How do you be a producer? It's everything and nothing, depending on what kind of producer you really are. As you know, entire books are written on the subject. USC has the two-year Stark Program dedicated to just teaching people how to become a producer. Thus, there is no short answer really. That said...

There are producers that find the material, development, hire the director, set the project up at a studio or find financing, help to cast it, are on set all day, watch cuts of the film later on to give notes, etc. etc. Generally they are the person that deals with all the big picture stuff a director doesn't have time to deal with.

There are producers, executive producers, co-executive producers, EP/line producers, co-producers, and associate producers. Unless you worked on the actual film you don't know what each person truly did. I've worked on studio films where a couple of the producers never came to set; I never met or saw them and still haven't to this day. I've worked on films where the "producers" got paid hundreds of thousands of dollars, and I contributed more than they did. (And I say that with an incredible amount of humility.)

In your case, if you've never produced, it might be more of a gift title, especially if you don't get paid tons. Depending how about good your contract/agreement is, you may or may not be flown to set, given housing, a car and per diem. You might stand quietly in the back and observe the whole time. Nothing wrong with that really. But you probably won't be heavily involved or asked to do much.

A lot of how involved a producer is depends on who they are. Jerry Bruckheimer carries a lot of weight during the entire process. John Doe has nothing. Some just get projects set up, maybe do development on it, then leave it up to real producers, the director and the crew to make it. They are deal makers, that's all. Others are there first thing every day and frequently the last to go home. They battle it out over budgeting, scheduling, pace of the shoot -- is the director "making their day" each day? -- and so on. There are lots of moving parts on even a small film. Fires to put out every day.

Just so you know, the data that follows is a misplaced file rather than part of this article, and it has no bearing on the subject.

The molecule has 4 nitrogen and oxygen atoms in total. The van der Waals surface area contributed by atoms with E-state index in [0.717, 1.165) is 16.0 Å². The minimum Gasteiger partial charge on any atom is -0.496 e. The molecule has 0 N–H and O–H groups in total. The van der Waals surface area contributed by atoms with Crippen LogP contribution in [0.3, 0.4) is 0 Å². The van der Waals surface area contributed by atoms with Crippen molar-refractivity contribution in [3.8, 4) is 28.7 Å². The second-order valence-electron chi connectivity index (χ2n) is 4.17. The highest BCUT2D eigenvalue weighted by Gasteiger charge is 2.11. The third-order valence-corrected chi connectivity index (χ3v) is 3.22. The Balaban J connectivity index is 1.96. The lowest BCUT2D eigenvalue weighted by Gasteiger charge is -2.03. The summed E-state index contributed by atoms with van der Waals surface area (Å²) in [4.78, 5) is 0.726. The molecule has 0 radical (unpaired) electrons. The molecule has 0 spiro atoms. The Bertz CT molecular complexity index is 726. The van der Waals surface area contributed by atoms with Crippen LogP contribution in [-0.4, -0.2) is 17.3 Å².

If you love the project, stay/get attached as producer and get all you can out of it. A bit will depend on how much of a diva the director is and how truly involved and collaborative the producer is on the project you are currently dealing with.
Will, thank you so much for your time, consideration and excellent advice. i'm really grateful. exactly what i need to know to better understand the opportunities and how best to keep myself alive in the project.
best,
FA4

Last edited by finalact4 : 07-26-2019 at 08:02 AM.
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Old 07-25-2019, 06:48 PM   #15
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Default Re: Synopsis -- Producer to Financiers

Quote:
Originally Posted by catcon View Post
May not be of much help to you, but my writing follows this pattern:

- outline (40 pages or more)
- synopsis (3-4 pages; mine are long, which is just my style)
- screenplay (105 pages)

I consciously write my synopses from my outlines, which is a story source that's simpler than the full-blown script, and thus easier to break down into the smaller chunk.
I just noticed this. Though normally I would just let it go, I'm going to have to note something. No one on this planet should be writing a 40 page or more outline. No one. Some treatments can be long or longer in nature, of course. They can range from say six pages up to even close to 50 pages, depending on the circumstances. But no outline should be that long. In terms of length and density in the vast majority of the cases, it really goes logline, short description, beat sheet, synopsis, outline, treatment, then script. Yes, there can be exceptions here & there, but for the most part that's what I've seen for 30 plus years.